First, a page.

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Fitness for Kilimanjaro

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By Turtle - Posted on 27 September 2008

People planning a Kilimanjaro trek often want to know "am I fit enough for the climb?" Plenty of people with only average fitness levels make it to the top of Uhuru Peak, but on the other hand lots of marathon runners and other super-fit people have to turn back before reaching the summit. Success or failure depends more on how well your body adjusts to the altitude than on your fitness level (and the two are not so closely related). However, being in decent physical shape is still highly recommended, so that you will be able to enjoy the trek instead of suffering from exhaustion and sore muscles for 7 or so days!

If you're unsure about your fitness, we've done a survey of some of the fitness guidelines suggested by various Kilimanjaro tour operators below.

If you feel you need a pre-climb training plan to improve your fitness, start out with our simplified version: Walk. Lots. Preferably hills. We've also pulled together some more detailed training plans.

Kiliwarriors suggest running/walking 6 miles (10 km) on a hilly course as a fitness self-test. If it takes you more than 2 hours, you're definitely not fit enough, and less than 1 hour 15 minutes would be above average fitness for a Kilimanjaro climber. They say that from 1 hour and 15 minutes to 1 hour and 30 minutes would be about average for their clientele.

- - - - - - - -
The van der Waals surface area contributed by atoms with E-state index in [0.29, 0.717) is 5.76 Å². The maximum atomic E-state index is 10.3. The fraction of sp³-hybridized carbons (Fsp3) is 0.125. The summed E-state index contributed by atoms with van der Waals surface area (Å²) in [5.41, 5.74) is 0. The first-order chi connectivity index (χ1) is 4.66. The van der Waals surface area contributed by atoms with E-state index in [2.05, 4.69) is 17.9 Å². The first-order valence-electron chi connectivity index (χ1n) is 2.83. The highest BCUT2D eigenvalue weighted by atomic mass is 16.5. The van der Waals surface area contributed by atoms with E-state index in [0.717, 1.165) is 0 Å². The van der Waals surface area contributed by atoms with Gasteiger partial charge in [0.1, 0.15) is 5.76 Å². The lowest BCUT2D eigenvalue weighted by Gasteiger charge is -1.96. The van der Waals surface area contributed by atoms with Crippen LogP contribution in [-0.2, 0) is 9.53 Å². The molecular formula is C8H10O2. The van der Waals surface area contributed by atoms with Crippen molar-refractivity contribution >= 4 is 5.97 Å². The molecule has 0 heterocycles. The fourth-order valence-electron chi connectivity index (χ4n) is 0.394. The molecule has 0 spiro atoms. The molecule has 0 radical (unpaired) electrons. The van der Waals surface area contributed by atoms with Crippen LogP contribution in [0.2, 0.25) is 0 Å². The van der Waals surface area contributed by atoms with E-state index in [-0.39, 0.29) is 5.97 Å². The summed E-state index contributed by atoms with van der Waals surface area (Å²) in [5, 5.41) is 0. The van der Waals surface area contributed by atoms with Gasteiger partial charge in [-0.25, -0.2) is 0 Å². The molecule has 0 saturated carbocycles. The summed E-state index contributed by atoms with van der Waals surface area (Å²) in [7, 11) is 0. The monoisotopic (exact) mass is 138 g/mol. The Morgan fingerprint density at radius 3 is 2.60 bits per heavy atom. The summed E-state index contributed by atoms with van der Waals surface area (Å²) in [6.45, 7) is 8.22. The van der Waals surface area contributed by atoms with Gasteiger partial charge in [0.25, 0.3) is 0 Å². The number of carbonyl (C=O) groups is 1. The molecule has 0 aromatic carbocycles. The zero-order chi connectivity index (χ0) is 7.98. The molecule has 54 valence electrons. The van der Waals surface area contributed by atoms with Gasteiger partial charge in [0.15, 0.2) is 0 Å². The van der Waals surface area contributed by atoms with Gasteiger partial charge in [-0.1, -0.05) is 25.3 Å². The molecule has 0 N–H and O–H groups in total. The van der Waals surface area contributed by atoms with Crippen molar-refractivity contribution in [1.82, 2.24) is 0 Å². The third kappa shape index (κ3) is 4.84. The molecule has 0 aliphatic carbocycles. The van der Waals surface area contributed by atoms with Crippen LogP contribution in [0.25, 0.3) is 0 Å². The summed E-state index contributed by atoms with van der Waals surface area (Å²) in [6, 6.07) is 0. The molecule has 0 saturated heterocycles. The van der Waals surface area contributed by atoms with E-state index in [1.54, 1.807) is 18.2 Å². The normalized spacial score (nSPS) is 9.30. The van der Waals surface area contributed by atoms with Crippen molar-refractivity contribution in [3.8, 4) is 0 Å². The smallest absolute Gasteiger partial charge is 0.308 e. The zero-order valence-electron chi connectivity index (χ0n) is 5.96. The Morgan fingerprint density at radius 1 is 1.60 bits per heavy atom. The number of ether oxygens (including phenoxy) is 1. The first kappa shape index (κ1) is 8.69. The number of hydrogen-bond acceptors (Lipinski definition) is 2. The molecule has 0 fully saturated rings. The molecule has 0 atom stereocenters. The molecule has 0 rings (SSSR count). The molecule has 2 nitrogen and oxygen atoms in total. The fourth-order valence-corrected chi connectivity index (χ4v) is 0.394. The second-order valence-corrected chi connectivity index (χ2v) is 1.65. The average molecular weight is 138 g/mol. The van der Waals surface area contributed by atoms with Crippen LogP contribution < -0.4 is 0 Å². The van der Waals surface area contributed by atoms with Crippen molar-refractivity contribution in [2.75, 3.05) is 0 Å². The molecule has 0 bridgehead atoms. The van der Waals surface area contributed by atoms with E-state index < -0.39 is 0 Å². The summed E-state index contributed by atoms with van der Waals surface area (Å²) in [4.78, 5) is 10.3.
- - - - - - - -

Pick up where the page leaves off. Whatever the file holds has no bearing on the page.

Team Kilimanjaro describes a simple "Multistage Fitness Test" you can do to estimate your VO2 max (VO2 max is a measure of your body's maximum oxygen uptake rate during exercise). The test involves running laps on a 20 m shuttle course while listening to an mp3 that sets a steadily increasing pace. The point in the mp3 at which you're no longer able to keep up the pace is used to estimate your VO2 max, and you can use this number to compare your fitness level to the general population.

We think that these are useful general tests to gauge your aerobic fitness, but they don't really capture the type of fitness that is most important for climbing Kilimanjaro. Rather than pusing your aerobic limit for a relatively brief duration, you will be walking at a moderate pace ("pole pole") over longer distances on your Kili trek. What's most important is being able to walk for around 6 hours a day for 7 days or so, plus an exhausting 12-16 hours on summit day (depending on the route you take). You should plan your training to include as many long walks or hikes as possible, preferably in hilly terrain to get your leg muscles used to ascending and descending (since you be doing a lot of both on Kilimanjaro!)

Turtle says "pole pole"